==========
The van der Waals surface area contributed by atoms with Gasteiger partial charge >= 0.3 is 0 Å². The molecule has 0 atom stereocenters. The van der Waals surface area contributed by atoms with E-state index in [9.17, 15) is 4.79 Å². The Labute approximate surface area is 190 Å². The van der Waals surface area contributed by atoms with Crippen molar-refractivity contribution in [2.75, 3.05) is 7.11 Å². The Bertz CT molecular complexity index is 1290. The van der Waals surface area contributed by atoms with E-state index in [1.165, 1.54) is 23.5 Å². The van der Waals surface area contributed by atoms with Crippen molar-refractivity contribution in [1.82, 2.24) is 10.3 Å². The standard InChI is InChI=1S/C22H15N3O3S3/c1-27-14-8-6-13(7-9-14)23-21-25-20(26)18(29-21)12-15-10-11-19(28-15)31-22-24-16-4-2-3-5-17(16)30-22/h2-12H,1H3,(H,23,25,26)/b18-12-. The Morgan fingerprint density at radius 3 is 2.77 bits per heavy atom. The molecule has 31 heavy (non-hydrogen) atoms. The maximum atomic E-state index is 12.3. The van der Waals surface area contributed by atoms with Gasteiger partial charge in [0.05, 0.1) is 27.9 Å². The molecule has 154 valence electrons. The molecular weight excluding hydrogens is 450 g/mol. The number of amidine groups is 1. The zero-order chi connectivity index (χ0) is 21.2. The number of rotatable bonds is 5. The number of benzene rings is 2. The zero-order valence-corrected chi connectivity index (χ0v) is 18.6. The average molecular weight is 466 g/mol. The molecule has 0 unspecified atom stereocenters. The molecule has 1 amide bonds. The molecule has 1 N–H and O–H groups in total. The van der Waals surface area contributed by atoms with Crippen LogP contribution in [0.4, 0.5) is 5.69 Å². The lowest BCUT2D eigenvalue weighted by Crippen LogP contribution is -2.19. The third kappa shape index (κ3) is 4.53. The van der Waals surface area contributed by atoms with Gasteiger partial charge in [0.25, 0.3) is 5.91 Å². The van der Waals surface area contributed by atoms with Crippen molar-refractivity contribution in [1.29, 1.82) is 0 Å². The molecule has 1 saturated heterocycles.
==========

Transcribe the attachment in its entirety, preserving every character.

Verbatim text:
The van der Waals surface area contributed by atoms with Gasteiger partial charge >= 0.3 is 0 Å². The molecule has 0 atom stereocenters. The van der Waals surface area contributed by atoms with E-state index in [9.17, 15) is 4.79 Å². The Labute approximate surface area is 190 Å². The van der Waals surface area contributed by atoms with Crippen molar-refractivity contribution in [2.75, 3.05) is 7.11 Å². The Bertz CT molecular complexity index is 1290. The van der Waals surface area contributed by atoms with E-state index in [1.165, 1.54) is 23.5 Å². The van der Waals surface area contributed by atoms with Crippen molar-refractivity contribution in [1.82, 2.24) is 10.3 Å². The standard InChI is InChI=1S/C22H15N3O3S3/c1-27-14-8-6-13(7-9-14)23-21-25-20(26)18(29-21)12-15-10-11-19(28-15)31-22-24-16-4-2-3-5-17(16)30-22/h2-12H,1H3,(H,23,25,26)/b18-12-. The Morgan fingerprint density at radius 3 is 2.77 bits per heavy atom. The molecule has 31 heavy (non-hydrogen) atoms. The maximum atomic E-state index is 12.3. The van der Waals surface area contributed by atoms with Gasteiger partial charge in [0.05, 0.1) is 27.9 Å². The molecule has 154 valence electrons. The molecular weight excluding hydrogens is 450 g/mol. The number of amidine groups is 1. The zero-order chi connectivity index (χ0) is 21.2. The number of rotatable bonds is 5. The number of benzene rings is 2. The zero-order valence-corrected chi connectivity index (χ0v) is 18.6. The average molecular weight is 466 g/mol. The molecule has 0 unspecified atom stereocenters. The molecule has 1 amide bonds. The molecule has 1 N–H and O–H groups in total. The van der Waals surface area contributed by atoms with Crippen LogP contribution in [0.4, 0.5) is 5.69 Å². The lowest BCUT2D eigenvalue weighted by Crippen LogP contribution is -2.19. The third kappa shape index (κ3) is 4.53. The van der Waals surface area contributed by atoms with Gasteiger partial charge in [0.25, 0.3) is 5.91 Å². The van der Waals surface area contributed by atoms with Crippen molar-refractivity contribution in [1.29, 1.82) is 0 Å². The molecule has 1 saturated heterocycles.